Best Practices For Professional Development

One of the biggest fears of the professional world is getting stuck at a point in a career. Working in the same position for years, with hardly anything to show for it is extremely common nowadays. This is because a lot of people fall into the mindset that their employer owes them, or that time alone should be enough of an investment. The truth is, just giving time will not get someone noticed every time. There must be a conscious effort and a display of certain practices that show that you want more.

Employers (Generally) Don’t Owe Their Employees

Accepting this mindset is the first step to getting that big promotion or pay raise. Just because it’s on the table, doesn’t mean it’s going to the person who might seem to deserve it the most. At the end of the day, it’s the manager, the boss, or the owner, who makes the call. If you want it, there can be no question that you should get it.

To stand out among peers, you have to be the embodiment of what higher ups are looking for in a business partner, not just an employee. Employees come and go and aren’t usually suited to advance far within a professional structure, and for a lot of people, that’s just fine. If you’re looking to advance though, you have to act the part.

Have The Right Attitude

Showing the willingness to learn and go the extra mile is the biggest step to ensuring professional advancement. If someone comes into work with a frown and gloomy lo work with a frown and gloomy look on their face, everyone notices. People might not say anything, but they will see it and make a note of it immediately. This goes for managers, coworkers, and customers alike.

Changing one’s attitude is a difficult step, but it’s the most important and that’s why it’s first. Being able to smile and show true passion about what you’re doing comes from within and can’t be faked. When team members see someone with a good attitude, it affects theirs as well, bringing the whole team together and making everyone stronger.

Manage Time Wisely

This step includes coming to work early, prepared, and with a smile. Entering the doors of the workplace 15 minutes early goes a long way in terms of mental health and reducing stress. Preparing work attire the night before as well as all the things needed for work, will help you feel prepared for the day ahead and overall make life easier.

According to the US National Library of Medicine, there is a direct relationship between proper planning and reducing stress while improving results. In their study, nursing students who had exceptional time management skills, were the ones who scored higher on exams and scored with the lowest values for stress. The same rings true in the professional world as well, if not even more so.

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Maximize On The Time You Have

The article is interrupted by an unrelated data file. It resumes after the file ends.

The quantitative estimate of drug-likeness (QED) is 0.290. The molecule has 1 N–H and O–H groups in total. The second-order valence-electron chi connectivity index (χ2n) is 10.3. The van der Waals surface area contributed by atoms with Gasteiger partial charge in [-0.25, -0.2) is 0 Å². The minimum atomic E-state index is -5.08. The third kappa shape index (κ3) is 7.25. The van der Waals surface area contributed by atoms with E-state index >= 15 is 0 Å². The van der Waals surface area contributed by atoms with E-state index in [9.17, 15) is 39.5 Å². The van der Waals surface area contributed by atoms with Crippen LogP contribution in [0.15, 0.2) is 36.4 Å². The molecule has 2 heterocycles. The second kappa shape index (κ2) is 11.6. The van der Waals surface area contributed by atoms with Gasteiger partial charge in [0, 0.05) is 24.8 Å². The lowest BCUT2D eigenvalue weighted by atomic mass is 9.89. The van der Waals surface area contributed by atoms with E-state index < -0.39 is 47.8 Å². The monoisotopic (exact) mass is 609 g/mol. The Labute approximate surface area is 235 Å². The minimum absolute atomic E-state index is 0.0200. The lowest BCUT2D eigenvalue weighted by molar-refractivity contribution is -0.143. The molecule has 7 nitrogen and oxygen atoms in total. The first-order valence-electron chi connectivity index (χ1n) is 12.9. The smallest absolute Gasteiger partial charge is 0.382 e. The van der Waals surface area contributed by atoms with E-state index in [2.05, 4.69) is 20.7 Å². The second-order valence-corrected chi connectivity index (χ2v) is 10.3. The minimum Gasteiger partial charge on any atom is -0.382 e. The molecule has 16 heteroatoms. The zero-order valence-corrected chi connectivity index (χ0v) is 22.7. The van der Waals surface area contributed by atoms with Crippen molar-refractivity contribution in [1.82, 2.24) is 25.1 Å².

Everyone has been to a restaurant, store, or any business and seen an employee standing around doing nothing. Those people are hard for customers to approach if they need help, and are often the only thing customers take away from an experience, even if everything else was good. The reason for this is because it is simply unprofessional. A team member who can’t pull their own weight is something anyone can relate to, and it’s something nobody wants to see.

On top of managing time, it’s imperative to make sure the time is used well. This isn’t to say that people must be making money every second of their day and working extremely hard. This is to say go into every task with a goal. There are genuine moments when you might not have something to do at work, but the person who is trying to grow will find something, and the normal employee will rest, knowing they’re getting paid anyways.

Communicate With Intent

Communicating with people above you, asking team members if they need help, or simply cleaning around the office will go a long way and get noticed very quickly. That’s how people become the ones others rely on, which makes them leaders in their actions, not just a title or promotion. The biggest take away from this is that it applies to time away from work as well.

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If the weekend is for time with a significant other or family, make sure they feel the attention is on them. Relaxing and bonding with loved ones is just as important as a good career, but that also means it must be done with intention. Hanging with friends and family but looking at a screen the whole time isn’t bonding, and the relationship would be just fine without it. Make sure intent is clear, and goals are established, even on days off.

Set Long-Term Goals

A common mistake people make is to say they want to succeed, but can’t even define what they personally mean by “succeed”. What is success to you? Is it to retire early on a ranch in Texas? Open up a sports arena in 25 years? There has to be some kind of concrete answer or else the inspiration won’t be as strong.

RELATED: How To Create Professional Development Plan

A great analogy is to imagine a situation where someone offers you $20 to cross a plank between to skyscrapers. That boils down to “will you risk your life for $20?” Most would say no. But, if you take that same situation and instead of $20 at the other end, it’s a loved one, and the only way to save them is to cross the plank. That question is a lot trickier because the motivation changed, not the process.

People without proper end goals do not have the same motivation to tackle a long term process as people with those goals. The best way to establish these goals is to create a professional development plan. Having a plan approved by a mentor, boss, or other professional in the same field is a great way to get started even if the long term goals aren’t decades down the line. Sometimes just have a goal 2-5 years out is all it takes to see major success.

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